National Institute on Aging
National Institutes of Health
|Laboratory of Genetics|
|Overview: The mission of the Laboratory of Genetics (LG) is to understand the genetic and genomic determinants of aging. The Laboratory investigates the genes and gene expression programs that govern the physiologic decline of aging (reduced strength, menopause, decreased ability to respond to nutrient imbalances, diminished immune function, etc) and the increased pathologies of the elderly (neurodegeneration, cardiovascular disease, diabetes, arthritis, obesity, cancer, etc). The major areas of study underway in the LG are as follows:|
The Human Genetics Section (HGS), headed by David Schlessinger, investigates cohorts of genes and mechanisms involved in the development of select non-renewable, and hence aging-prone, systems. For example, to understand and ultimately try to compensate for loss of cells and tissues during aging, the Section studies the basis of skin appendage development and stability, and the genetic and genomic determination of the age of menopause. The Section also performs complementary studies of genetic factors that determine aging-related traits, rates of aging, and diseases in a project studying the population on the island of Sardinia.
Within the Section, the Developmental Genomics and Aging Unit (DGAU) studies the transitions between immortal embryonic stem cells and mortal differentiating cells, a fundamental feature of the initiation of aging in metazoans. The Unit investigates genes specifically activated and repressed during such transitions in mouse models where specific lineages are produced by the overexpression of individual master transcription factors. These models provide a direct entrée to possibilities for regenerative medicine.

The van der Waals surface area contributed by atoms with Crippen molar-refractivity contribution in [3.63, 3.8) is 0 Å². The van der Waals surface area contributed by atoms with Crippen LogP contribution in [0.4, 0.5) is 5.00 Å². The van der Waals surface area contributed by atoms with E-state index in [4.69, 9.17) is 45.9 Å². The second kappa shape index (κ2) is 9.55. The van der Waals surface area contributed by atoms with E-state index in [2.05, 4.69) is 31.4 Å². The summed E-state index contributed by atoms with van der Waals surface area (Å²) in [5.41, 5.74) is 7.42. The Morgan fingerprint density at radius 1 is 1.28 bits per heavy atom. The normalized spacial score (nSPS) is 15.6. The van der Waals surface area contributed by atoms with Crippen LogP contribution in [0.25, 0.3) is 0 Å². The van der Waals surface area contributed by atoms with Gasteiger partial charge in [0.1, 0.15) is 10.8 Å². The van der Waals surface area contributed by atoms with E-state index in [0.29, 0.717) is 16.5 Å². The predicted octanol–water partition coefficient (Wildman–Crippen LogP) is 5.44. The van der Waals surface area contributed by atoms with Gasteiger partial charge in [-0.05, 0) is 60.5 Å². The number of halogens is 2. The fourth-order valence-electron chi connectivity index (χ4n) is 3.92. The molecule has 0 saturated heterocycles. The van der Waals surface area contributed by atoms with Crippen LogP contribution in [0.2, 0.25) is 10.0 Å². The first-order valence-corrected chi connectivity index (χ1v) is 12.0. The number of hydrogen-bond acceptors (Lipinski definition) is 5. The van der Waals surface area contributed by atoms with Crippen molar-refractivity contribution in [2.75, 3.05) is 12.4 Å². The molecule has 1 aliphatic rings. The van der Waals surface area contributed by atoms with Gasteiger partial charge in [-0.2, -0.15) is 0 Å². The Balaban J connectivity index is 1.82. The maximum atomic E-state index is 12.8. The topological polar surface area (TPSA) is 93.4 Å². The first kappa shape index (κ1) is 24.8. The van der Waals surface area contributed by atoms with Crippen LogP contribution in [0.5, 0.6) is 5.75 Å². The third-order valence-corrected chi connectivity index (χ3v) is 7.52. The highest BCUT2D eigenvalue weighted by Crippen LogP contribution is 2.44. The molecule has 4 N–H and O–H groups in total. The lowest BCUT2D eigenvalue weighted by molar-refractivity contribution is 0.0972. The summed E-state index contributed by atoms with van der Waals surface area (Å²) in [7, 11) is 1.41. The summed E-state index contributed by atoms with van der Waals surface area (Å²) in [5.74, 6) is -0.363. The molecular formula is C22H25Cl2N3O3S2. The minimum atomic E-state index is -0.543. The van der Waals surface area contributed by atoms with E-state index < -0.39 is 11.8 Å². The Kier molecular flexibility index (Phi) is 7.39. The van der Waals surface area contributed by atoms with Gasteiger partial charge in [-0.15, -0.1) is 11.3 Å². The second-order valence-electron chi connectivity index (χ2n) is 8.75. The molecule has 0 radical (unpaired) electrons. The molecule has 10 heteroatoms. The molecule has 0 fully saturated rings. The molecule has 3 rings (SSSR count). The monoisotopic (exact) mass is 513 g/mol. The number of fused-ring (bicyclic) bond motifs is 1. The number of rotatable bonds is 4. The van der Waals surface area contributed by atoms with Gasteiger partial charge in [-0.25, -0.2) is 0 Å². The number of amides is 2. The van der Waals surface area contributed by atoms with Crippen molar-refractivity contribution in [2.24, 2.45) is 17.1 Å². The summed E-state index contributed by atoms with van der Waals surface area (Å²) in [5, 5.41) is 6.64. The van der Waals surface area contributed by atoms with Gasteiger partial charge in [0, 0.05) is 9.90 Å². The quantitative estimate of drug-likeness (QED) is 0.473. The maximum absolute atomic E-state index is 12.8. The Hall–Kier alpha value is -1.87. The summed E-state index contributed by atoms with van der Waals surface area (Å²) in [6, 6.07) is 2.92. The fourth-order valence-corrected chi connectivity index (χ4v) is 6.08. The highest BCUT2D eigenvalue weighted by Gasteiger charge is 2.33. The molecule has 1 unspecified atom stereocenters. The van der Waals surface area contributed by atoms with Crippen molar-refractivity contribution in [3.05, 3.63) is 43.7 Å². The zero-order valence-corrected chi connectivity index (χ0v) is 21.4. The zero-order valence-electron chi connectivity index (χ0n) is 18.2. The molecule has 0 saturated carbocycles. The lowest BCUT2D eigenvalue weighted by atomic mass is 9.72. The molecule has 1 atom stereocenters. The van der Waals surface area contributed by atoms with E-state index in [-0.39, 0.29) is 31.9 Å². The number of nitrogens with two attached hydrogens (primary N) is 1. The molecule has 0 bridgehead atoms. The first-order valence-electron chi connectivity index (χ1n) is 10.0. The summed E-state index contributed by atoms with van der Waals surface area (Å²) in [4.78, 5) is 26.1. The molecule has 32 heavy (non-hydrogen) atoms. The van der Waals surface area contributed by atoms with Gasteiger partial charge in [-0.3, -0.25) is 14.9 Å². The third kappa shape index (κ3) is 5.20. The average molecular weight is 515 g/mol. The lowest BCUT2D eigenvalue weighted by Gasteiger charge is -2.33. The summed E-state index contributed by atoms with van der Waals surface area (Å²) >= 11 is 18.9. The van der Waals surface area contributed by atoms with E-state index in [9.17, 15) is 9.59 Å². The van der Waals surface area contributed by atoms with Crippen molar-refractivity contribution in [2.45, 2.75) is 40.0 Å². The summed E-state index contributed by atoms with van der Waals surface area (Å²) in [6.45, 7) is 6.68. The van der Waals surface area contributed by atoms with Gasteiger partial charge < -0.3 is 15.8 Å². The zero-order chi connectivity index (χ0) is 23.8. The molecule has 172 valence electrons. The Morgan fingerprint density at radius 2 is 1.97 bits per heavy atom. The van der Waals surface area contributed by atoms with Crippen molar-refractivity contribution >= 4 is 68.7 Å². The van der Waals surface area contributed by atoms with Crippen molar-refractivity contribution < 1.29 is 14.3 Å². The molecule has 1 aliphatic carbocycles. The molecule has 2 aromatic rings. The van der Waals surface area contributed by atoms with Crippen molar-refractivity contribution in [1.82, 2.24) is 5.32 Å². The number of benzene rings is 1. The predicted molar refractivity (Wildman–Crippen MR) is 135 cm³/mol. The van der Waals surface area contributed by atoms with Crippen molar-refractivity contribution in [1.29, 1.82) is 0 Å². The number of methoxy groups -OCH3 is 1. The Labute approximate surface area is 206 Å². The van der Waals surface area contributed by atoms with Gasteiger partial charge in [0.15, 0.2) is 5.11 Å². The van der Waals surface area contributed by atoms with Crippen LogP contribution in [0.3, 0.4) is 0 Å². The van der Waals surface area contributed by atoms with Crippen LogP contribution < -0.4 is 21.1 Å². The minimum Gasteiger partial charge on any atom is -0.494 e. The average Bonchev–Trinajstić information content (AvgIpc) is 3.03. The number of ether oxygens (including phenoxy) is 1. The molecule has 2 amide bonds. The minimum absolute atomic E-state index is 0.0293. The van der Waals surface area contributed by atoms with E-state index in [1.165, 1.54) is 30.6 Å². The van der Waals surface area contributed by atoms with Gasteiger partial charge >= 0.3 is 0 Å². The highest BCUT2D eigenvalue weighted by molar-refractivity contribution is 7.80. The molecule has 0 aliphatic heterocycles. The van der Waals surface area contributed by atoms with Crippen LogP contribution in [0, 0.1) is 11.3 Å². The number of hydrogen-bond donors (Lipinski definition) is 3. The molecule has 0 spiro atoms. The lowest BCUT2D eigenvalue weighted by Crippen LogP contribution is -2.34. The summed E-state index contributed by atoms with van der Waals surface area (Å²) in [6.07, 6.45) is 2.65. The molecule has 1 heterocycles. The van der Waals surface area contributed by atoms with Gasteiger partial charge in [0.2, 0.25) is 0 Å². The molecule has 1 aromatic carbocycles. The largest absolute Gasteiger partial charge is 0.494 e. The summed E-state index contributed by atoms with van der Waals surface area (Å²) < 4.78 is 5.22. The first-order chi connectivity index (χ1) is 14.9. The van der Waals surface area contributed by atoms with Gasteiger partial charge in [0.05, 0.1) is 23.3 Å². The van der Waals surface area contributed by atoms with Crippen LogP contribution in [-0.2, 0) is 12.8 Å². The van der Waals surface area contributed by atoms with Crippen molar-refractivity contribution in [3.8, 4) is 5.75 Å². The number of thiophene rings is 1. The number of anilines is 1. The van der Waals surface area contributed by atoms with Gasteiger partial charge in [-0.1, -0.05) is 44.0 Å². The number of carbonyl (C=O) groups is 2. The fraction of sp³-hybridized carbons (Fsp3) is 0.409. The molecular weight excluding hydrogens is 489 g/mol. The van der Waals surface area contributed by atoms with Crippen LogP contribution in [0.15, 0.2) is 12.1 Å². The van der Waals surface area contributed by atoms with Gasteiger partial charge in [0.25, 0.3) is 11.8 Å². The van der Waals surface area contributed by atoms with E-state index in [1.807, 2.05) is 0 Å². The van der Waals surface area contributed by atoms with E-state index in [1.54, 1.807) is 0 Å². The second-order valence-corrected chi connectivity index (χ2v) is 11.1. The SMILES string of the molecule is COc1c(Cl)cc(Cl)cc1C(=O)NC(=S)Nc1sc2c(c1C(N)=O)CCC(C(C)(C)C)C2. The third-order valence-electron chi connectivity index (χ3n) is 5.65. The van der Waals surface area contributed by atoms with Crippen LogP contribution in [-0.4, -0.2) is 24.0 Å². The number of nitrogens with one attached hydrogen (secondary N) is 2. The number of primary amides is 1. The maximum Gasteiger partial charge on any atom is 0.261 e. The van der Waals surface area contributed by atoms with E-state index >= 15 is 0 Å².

Another component of this Section, the Gene Recovery and Analysis Unit (GRAU), focuses on genes that show transcriptional and post-transcriptional regulation at a distance. For example, the group investigates the regulation of regions of long repeated sequences, especially the rDNA chromosomal regions that determine the critical level of ribosomes. The Unit also studies other examples of complex transcriptional control, including the regulation and function of a gene vital for placental homeostasis, PLAC1, which is specifically expressed in placenta and functions based on desmosome interactions.
The Genome Instability and Chromatin Remodeling Section (GICRS), led by Weidong Wang, focuses on three main projects: (1) protein complexes involved in genome instability diseases and the DNA damage response, (2) an RNA topoisomerase complex that works with the Fragile X syndrome protein (FMRP) to promote neuronal development, and (3) chromatin-remodeling complexes that regulate transcription, replication and repair. The Section has a strong interest in nucleic acid remodeling complexes that play essential roles in DNA transcription, replication, and repair, as well as in mRNA translation. Because many of these processes affect life span, and their defects can cause age-related disorders, genome instability syndromes, and cancer, the Section investigates if DNA and RNA remodeling complexes play crucial roles in maintaining normal aging and preventing premature aging disorders. The team has used biochemical approaches to define targeted nucleic acid-remodeling complexes from mammalian cell extracts; using this method, they have successfully identified components of the Fanconi anemia core complex, Bloom syndrome complex, ATRX-syndrome complex, FANCM-MHF DNA remodeling complex, RNF8-FAAP20 ubiquitin cascade, several chromatin-remodeling complexes (BAF, PBAF, NURD), and Top3b-TDRD3 topoisomerase complexes. Given that Top3b is the first RNA topoisomerase identified in eukaryotes, the group is working to elucidate how it functions with its partners, TDRD3 and FMRP (Fragile X syndrome proteins), to solve topological problems in RNA metabolism.